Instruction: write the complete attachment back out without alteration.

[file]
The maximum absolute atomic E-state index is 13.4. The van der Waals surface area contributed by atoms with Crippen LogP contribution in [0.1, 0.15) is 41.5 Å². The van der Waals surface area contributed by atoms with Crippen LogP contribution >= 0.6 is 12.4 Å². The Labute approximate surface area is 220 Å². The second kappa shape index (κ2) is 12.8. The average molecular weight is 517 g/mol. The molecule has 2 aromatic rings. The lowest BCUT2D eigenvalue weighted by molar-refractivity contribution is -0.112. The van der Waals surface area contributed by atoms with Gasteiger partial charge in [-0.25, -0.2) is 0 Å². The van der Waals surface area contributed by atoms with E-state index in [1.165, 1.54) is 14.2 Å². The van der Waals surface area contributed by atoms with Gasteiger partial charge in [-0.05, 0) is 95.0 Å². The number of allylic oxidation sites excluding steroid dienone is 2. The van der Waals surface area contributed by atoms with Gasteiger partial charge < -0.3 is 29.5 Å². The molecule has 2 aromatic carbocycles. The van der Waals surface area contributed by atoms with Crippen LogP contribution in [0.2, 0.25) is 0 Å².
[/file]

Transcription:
The maximum absolute atomic E-state index is 13.4. The van der Waals surface area contributed by atoms with Crippen LogP contribution in [0.1, 0.15) is 41.5 Å². The van der Waals surface area contributed by atoms with Crippen LogP contribution >= 0.6 is 12.4 Å². The Labute approximate surface area is 220 Å². The second kappa shape index (κ2) is 12.8. The average molecular weight is 517 g/mol. The molecule has 2 aromatic rings. The lowest BCUT2D eigenvalue weighted by molar-refractivity contribution is -0.112. The van der Waals surface area contributed by atoms with Gasteiger partial charge in [-0.25, -0.2) is 0 Å². The van der Waals surface area contributed by atoms with E-state index in [1.165, 1.54) is 14.2 Å². The van der Waals surface area contributed by atoms with Gasteiger partial charge in [-0.05, 0) is 95.0 Å². The number of allylic oxidation sites excluding steroid dienone is 2. The van der Waals surface area contributed by atoms with Gasteiger partial charge < -0.3 is 29.5 Å². The molecule has 2 aromatic carbocycles. The van der Waals surface area contributed by atoms with Crippen LogP contribution in [0.2, 0.25) is 0 Å².